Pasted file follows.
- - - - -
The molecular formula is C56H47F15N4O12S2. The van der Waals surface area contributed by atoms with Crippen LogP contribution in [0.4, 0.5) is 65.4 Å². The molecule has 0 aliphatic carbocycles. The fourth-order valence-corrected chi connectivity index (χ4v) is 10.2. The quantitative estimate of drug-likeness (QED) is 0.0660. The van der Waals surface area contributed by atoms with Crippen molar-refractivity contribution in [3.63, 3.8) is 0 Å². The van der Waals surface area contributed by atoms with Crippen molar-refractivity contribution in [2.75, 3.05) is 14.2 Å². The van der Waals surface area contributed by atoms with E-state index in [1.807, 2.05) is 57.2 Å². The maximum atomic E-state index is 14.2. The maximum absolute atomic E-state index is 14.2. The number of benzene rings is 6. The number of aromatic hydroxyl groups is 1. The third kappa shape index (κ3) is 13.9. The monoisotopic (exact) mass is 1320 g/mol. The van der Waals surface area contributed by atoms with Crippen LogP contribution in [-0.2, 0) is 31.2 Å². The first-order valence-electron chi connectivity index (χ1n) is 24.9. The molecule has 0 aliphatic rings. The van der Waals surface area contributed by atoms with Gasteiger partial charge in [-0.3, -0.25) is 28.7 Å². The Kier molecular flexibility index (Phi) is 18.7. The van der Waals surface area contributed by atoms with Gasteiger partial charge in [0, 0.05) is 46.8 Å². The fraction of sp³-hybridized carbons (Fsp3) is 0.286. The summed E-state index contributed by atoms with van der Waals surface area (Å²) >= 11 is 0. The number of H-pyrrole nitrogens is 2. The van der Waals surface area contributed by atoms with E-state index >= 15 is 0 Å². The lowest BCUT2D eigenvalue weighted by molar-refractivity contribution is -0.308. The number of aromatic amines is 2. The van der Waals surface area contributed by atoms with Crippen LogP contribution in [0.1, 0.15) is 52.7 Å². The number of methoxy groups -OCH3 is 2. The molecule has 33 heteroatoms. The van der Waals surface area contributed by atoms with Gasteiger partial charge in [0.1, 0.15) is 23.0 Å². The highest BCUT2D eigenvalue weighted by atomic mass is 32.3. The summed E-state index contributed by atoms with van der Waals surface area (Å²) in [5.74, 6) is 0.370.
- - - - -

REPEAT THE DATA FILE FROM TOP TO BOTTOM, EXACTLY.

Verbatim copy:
The molecular formula is C56H47F15N4O12S2. The van der Waals surface area contributed by atoms with Crippen LogP contribution in [0.4, 0.5) is 65.4 Å². The molecule has 0 aliphatic carbocycles. The fourth-order valence-corrected chi connectivity index (χ4v) is 10.2. The quantitative estimate of drug-likeness (QED) is 0.0660. The van der Waals surface area contributed by atoms with Crippen molar-refractivity contribution in [3.63, 3.8) is 0 Å². The van der Waals surface area contributed by atoms with Crippen molar-refractivity contribution in [2.75, 3.05) is 14.2 Å². The van der Waals surface area contributed by atoms with E-state index in [1.807, 2.05) is 57.2 Å². The maximum atomic E-state index is 14.2. The maximum absolute atomic E-state index is 14.2. The number of benzene rings is 6. The number of aromatic hydroxyl groups is 1. The third kappa shape index (κ3) is 13.9. The monoisotopic (exact) mass is 1320 g/mol. The van der Waals surface area contributed by atoms with Crippen LogP contribution in [-0.2, 0) is 31.2 Å². The first-order valence-electron chi connectivity index (χ1n) is 24.9. The molecule has 0 aliphatic rings. The van der Waals surface area contributed by atoms with Gasteiger partial charge in [-0.3, -0.25) is 28.7 Å². The Kier molecular flexibility index (Phi) is 18.7. The van der Waals surface area contributed by atoms with Gasteiger partial charge in [0, 0.05) is 46.8 Å². The fraction of sp³-hybridized carbons (Fsp3) is 0.286. The summed E-state index contributed by atoms with van der Waals surface area (Å²) >= 11 is 0. The number of H-pyrrole nitrogens is 2. The van der Waals surface area contributed by atoms with E-state index >= 15 is 0 Å². The lowest BCUT2D eigenvalue weighted by molar-refractivity contribution is -0.308. The number of aromatic amines is 2. The van der Waals surface area contributed by atoms with Crippen LogP contribution in [0.1, 0.15) is 52.7 Å². The number of methoxy groups -OCH3 is 2. The molecule has 33 heteroatoms. The van der Waals surface area contributed by atoms with Gasteiger partial charge in [0.1, 0.15) is 23.0 Å². The highest BCUT2D eigenvalue weighted by atomic mass is 32.3. The summed E-state index contributed by atoms with van der Waals surface area (Å²) in [5.74, 6) is 0.370.